Not disappointing, the Blue Devils and Tarheels played another great game--maybe one of the best of all time. Duke, down by a dozen most of the second half, hit a three point shot launched with about 1.2 seconds to go--it dropped through some two tenths of a second after the backboard perimeter glowed red indicating time expired. Duke 85 / UNC 84. The Tarheel home crowd sat stunned. Dead silence. Prior to the game, polls had UNC ranked 5 and Duke 9. What do the "experts" know? Not much. It's why games are played. Winners play to the end--Duke did. And I thought some more about Santorum.

Not too long after the game, while sipping ice-cold fat-free milk to wash down Girl Scout lemon cookies (fat-free milk is believed to kill calories), I stumbled on a news program interviewing Marion "Mimi" Alford who--as a nineteen year-old White House intern--had a sexual relationship with President John Kennedy. So I watched. Mimi, as it were, was among many other women who experienced the president--who's coming to light as even more the creep than long believed. I forget the author but his thought was, "All men are creeps. Men of power are the creepiest." One might conclude JFK was the creep in chief. A few thoughts--1) might Lincoln's "Four score and seven..." meant something different to Mr. Kennedy?; 2) 'Camelot?' Hmm; and 3) maybe the unsubstantiated allegations against Herman Cain aren't so bad. Is it too late for him to get back in this thing? He's probably been thinking the same thing.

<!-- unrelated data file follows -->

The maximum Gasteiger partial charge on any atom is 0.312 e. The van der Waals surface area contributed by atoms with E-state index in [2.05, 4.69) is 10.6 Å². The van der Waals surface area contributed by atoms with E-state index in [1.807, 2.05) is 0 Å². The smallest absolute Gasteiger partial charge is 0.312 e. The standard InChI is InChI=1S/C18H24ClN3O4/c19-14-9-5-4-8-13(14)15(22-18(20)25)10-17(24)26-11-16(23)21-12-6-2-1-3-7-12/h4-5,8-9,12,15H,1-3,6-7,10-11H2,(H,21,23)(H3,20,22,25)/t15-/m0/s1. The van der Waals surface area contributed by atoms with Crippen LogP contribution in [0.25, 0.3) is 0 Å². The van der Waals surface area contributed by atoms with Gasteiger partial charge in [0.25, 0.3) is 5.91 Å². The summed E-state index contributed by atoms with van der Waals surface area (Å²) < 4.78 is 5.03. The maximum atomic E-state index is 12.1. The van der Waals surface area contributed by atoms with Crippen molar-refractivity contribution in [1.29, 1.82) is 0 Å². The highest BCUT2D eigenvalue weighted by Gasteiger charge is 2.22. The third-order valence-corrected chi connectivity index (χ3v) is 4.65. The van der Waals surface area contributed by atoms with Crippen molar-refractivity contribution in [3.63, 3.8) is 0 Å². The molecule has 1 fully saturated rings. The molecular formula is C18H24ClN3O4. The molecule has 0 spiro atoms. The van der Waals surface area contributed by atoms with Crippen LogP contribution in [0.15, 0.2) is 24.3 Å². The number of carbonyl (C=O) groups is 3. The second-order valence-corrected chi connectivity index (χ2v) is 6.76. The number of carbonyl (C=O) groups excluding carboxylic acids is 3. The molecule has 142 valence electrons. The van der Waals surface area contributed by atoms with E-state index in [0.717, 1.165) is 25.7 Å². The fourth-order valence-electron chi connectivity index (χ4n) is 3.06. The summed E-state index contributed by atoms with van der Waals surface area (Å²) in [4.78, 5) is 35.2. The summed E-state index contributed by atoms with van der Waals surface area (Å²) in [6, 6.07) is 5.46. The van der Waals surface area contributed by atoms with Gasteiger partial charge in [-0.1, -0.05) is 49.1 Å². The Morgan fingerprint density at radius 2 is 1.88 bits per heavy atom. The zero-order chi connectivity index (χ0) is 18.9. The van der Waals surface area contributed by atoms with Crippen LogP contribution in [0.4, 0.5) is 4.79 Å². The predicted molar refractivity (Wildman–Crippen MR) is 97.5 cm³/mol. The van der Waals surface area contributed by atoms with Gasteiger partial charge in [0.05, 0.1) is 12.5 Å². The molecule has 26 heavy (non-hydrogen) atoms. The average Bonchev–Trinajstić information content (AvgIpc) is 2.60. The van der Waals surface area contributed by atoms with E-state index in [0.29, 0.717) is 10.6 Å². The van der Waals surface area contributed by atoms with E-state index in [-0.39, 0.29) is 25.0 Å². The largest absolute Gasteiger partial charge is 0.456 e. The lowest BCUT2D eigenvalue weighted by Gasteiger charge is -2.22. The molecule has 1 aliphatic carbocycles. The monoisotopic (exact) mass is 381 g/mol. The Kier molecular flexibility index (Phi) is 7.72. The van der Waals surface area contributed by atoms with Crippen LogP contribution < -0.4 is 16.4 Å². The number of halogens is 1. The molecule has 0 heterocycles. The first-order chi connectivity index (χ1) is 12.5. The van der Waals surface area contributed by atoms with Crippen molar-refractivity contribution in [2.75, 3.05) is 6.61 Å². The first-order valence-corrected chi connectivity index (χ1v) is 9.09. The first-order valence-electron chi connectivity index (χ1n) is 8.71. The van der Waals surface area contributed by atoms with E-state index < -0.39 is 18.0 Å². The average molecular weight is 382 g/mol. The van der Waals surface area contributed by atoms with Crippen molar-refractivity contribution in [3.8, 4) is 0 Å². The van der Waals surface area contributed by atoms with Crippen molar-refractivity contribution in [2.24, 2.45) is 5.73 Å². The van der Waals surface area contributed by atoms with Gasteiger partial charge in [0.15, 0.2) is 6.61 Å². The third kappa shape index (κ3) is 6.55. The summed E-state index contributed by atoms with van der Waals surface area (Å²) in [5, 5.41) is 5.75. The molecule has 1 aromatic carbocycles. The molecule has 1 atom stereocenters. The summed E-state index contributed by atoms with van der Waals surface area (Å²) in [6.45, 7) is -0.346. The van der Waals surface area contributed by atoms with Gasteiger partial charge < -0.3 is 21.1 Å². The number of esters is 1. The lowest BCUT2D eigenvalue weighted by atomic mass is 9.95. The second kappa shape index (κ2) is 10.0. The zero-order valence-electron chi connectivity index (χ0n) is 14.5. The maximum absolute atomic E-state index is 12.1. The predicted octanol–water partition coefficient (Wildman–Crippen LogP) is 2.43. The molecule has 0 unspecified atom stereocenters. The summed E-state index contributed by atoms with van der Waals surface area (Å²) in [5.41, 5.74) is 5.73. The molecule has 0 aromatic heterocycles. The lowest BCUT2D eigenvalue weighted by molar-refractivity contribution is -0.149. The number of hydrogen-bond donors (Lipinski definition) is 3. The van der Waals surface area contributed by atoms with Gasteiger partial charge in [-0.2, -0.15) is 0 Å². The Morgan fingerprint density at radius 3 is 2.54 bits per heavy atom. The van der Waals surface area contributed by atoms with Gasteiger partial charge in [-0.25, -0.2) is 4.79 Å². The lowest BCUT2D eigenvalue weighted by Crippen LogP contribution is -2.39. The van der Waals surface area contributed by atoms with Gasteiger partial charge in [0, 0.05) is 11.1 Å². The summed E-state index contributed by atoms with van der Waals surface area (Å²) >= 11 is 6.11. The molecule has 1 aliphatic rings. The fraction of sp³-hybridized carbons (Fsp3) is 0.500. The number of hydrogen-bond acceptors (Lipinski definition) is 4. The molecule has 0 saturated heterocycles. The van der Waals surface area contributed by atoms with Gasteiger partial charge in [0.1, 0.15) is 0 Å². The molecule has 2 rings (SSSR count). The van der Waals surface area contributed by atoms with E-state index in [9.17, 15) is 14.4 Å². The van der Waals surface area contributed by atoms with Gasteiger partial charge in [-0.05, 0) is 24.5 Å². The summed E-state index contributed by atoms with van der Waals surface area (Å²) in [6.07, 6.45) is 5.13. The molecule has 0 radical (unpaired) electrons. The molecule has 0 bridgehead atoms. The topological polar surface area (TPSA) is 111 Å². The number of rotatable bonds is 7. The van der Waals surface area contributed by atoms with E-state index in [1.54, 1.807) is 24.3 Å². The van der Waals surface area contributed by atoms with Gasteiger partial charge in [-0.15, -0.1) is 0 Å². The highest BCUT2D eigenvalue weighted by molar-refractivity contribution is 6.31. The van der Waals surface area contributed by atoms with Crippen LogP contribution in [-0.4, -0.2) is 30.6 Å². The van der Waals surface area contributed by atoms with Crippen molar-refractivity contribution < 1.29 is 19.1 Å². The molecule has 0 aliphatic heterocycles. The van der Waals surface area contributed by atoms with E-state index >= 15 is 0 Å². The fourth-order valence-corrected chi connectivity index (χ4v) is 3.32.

And then Mr. Santorum's victories came back to mind. And how a year or so ago I was wrong about him. Dead wrong.

Back on 13 May 2011 commentary titled, 'Reality TV--"I Want To Be President"' observed: "Rick Santorum. Who? Maybe a household name in the keystone state and in D.C. but not nationwide. Politician. Representative now Senator from Pennsylvania. Lawyer. No military service. Pro EIT [Enhanced Interrogation Techniques] to include waterboarding. Too many syllables in last name--last president, not counting present, with more than two was Kennedy. Nope."